The automatic drawing machine makes paper-based metamaterials

Researchers have created an automatic drawing machine that transfers metamaterials onto paper using pens and pencils. The fabrication of three metamaterials that can be used to control the microwave portion of the electromagnetic spectrum served as an example of the new methodology.

Researchers have developed a new method for drawing metamaterials on paper. They used it to make three different types of metamaterials capable of manipulating the microwave region of the electromagnetic spectrum. Image Credit: Junming Zhao, Nanjing University

Metamaterials are synthetic composite materials whose structured microstructures, rather than the chemical constituents of the materials, determine their properties.

Structures can be used to modify electromagnetic waves in ways not conceivable with ordinary materials due to their precise shape, geometry, size, orientation and arrangement.

Metamaterials, especially those used as absorbers, typically need to be thin, light, wide, and strong, but creating thin and light devices using traditional substrates is not easy. Using paper as a substrate can help meet these requirements while lending itself to surface-conforming or mechanically reconfigurable metasurfaces.

Junming Zhao, Research Team Leader, Nanjing University

The researchers explain their innovative method, which uses mechanical pencils to make resistors and resistive coatings and a ballpoint pen with conductive ink to create conductors, in the journal Express Optical Materials. They mechanized and improved this procedure by incorporating it into a computer-controlled drawing machine.

Zhao added, “Although paper-based metamaterials have already been made using inkjet printing technology, our drawing technique is less expensive, simpler and more flexible. Our method could be useful for fabricating reconfigurable metallic antennas and lenses as well as metamaterial devices that absorb incident electromagnetic energy from cell phones or other sources.

Automated drawing

The innovative drawing device uses mechanical pencils with changing graphite contents or pens containing conductive ink.

Three stepper motors are used; two are used to move the pen or pencil in a horizontal plane, and the third is used to raise or lower the writing instrument in a vertical plane. A computer regulates the characteristics of the drawing machine, including the speed of movement.

Some of the paper we tried was not very compatible with pencils or pens with conductive ink, resulting in poor conductivity of the designs drawn. After some testing, we found that the best performance came from using 0.22mm thick paper, which is easy to obtain and very compatible with pencils and conductive ink.“, added Zhao.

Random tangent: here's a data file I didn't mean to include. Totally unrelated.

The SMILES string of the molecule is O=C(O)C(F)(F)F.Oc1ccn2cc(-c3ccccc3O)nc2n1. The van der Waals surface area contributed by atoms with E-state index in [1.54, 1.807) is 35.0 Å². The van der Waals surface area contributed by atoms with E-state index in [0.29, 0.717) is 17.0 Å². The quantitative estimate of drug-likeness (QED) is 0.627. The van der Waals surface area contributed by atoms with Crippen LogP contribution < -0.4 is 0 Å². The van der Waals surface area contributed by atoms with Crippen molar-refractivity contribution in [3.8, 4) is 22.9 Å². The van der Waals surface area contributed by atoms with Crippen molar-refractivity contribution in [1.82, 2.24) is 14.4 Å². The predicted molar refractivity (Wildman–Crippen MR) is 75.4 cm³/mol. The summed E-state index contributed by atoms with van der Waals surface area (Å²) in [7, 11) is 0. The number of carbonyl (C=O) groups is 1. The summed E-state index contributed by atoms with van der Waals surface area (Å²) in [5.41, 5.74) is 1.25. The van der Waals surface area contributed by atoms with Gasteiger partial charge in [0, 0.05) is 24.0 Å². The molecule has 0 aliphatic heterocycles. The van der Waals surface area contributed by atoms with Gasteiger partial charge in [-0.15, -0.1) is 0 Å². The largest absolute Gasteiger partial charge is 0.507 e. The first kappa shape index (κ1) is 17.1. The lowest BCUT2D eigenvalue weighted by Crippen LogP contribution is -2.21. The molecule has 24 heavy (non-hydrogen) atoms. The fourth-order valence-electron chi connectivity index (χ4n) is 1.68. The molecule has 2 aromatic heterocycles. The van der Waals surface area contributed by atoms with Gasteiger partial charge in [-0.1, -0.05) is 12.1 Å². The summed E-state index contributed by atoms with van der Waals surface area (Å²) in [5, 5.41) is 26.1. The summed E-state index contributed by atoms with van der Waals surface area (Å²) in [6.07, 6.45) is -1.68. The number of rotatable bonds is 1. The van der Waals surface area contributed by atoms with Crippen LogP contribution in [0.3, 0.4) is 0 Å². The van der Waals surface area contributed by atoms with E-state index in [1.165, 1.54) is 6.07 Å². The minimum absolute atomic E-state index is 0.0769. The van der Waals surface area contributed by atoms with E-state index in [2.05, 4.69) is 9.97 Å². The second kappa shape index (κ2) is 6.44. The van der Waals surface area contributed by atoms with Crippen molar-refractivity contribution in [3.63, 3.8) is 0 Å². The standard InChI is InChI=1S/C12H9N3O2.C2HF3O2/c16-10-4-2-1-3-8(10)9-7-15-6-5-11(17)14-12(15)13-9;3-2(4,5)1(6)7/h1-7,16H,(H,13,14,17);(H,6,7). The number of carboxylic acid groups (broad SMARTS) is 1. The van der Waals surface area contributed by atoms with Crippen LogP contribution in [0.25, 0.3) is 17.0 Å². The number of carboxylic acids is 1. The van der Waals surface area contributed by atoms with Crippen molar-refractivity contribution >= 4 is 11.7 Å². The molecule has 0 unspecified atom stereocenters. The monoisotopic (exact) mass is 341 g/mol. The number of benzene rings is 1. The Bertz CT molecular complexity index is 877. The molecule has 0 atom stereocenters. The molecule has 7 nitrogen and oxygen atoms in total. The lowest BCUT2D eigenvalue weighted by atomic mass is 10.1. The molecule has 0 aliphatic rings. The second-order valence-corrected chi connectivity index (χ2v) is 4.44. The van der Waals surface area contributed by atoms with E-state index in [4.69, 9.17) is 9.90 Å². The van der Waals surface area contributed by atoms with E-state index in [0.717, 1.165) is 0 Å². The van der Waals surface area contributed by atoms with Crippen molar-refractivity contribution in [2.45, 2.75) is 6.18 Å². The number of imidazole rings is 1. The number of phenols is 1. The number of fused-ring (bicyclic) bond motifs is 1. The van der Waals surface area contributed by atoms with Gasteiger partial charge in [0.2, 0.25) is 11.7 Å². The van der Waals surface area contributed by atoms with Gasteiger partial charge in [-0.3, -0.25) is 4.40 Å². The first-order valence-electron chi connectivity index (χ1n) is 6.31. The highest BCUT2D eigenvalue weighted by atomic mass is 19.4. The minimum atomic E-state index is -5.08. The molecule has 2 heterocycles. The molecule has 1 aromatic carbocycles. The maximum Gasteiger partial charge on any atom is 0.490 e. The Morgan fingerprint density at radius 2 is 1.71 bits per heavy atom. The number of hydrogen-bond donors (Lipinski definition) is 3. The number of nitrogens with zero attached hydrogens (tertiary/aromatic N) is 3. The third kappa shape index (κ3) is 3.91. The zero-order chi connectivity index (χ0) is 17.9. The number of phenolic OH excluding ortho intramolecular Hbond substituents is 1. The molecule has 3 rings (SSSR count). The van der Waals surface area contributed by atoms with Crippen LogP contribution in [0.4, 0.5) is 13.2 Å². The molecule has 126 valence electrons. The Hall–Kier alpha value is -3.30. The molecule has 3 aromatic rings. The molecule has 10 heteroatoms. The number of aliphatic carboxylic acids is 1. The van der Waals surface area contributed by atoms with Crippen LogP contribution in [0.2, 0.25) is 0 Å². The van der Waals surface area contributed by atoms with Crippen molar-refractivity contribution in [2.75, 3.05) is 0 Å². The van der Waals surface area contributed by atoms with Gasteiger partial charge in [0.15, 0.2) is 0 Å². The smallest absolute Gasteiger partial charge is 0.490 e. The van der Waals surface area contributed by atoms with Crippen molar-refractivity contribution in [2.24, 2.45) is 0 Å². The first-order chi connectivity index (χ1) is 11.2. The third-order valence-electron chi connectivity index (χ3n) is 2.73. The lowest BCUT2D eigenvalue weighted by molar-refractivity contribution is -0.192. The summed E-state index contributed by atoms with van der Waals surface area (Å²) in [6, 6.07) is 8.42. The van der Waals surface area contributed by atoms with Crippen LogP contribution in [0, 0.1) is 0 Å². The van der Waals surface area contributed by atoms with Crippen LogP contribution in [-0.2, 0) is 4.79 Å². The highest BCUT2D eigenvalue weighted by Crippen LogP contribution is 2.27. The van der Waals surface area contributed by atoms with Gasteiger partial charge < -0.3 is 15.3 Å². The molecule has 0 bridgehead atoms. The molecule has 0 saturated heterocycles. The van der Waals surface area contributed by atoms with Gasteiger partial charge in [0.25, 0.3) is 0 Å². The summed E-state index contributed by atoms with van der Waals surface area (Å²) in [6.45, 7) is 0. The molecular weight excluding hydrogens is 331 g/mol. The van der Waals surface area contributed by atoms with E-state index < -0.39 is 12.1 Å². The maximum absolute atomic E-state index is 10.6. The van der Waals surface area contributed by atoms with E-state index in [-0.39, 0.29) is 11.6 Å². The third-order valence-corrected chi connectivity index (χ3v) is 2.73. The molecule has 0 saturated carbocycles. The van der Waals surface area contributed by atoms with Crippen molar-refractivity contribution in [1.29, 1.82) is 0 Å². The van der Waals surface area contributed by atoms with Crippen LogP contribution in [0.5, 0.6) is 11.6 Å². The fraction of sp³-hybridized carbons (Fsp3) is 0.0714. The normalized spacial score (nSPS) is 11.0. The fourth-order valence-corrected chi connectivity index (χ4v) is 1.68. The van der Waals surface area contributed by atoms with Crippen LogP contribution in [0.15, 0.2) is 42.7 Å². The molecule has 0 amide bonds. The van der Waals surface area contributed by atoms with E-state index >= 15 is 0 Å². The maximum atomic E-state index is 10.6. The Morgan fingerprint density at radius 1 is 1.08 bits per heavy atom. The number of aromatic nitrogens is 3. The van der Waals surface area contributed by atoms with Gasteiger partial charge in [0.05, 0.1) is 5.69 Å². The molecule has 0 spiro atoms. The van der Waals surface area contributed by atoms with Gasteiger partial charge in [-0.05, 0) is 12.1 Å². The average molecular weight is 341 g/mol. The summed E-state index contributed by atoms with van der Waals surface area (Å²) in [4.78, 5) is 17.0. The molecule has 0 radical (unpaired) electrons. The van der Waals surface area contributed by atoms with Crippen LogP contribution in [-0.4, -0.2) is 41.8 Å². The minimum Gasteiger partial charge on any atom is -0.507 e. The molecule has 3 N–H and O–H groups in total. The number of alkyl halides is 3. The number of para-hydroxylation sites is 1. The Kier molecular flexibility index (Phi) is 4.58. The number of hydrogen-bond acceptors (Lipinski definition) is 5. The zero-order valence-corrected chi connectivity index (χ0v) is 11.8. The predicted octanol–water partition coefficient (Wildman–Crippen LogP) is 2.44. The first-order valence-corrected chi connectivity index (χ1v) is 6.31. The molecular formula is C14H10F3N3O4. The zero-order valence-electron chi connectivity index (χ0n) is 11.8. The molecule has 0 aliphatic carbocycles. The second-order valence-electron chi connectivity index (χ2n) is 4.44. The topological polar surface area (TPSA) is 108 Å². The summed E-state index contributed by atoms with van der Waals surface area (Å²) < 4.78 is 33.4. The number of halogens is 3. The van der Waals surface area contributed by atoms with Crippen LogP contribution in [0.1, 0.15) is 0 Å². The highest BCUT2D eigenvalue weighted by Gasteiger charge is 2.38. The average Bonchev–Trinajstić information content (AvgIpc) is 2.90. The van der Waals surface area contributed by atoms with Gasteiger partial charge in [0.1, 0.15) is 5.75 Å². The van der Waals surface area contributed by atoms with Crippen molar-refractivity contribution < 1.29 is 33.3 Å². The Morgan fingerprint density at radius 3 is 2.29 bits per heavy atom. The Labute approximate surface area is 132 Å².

The patterns the researchers drew on paper with the conductive ink pen had a good conductivity of 3×106 Siemens per meter. To understand how drawing times, drawing pressures, and pencils with different amounts of graphite affect electrical resistance, the researchers also looked at these variables.

As a result, they could determine the prerequisites for creating patterns with particular strength.

Creation of paper metamaterials

The researchers created three distinct paper-based metamaterials: a polarization converter, an absorber, and a conformal coding metasurface using their unique drawing technique. They demonstrated that the polarization converter could rotate the polarization linearly by 90° between 3.1 and 6.6 GHz with a conversion efficiency of over 90%.

An absorber was created that weighed only 58.3 g and had 90% absorption capacity between 2.1 GHz and 10.5 GHz.

A conformal coding metasurface was also developed for radar cross-section reduction, a technique for concealing the radar signal in ships and aircraft used by the military.

This metasurface contained two structural units 180° apart in reflection phase, allowing them to serve as the ‘0’ and ‘1’ elements for 1-bit encoding. When twisted around a curved surface, the metasurface reduced the radar cross section by 10 dB for the frequency range 8.94–11.59 GHz.

We hope that in the future, we can use design technology to design and manufacture meta-devices that could be worn or applied to the skin to achieve electromagnetic shielding and other functions. We also plan to design mechanically reconfigurable metamaterials that take advantage of the fact that paper can be bent and bent.

Junming Zhao, Research Team Leader, Nanjing University

Journal reference:

Zhu, K. et al. (2022) Direct drawing of metamaterials on paper using an automatic drawing machine. Express Optical Materials. doi:10.1364/OME.472866.


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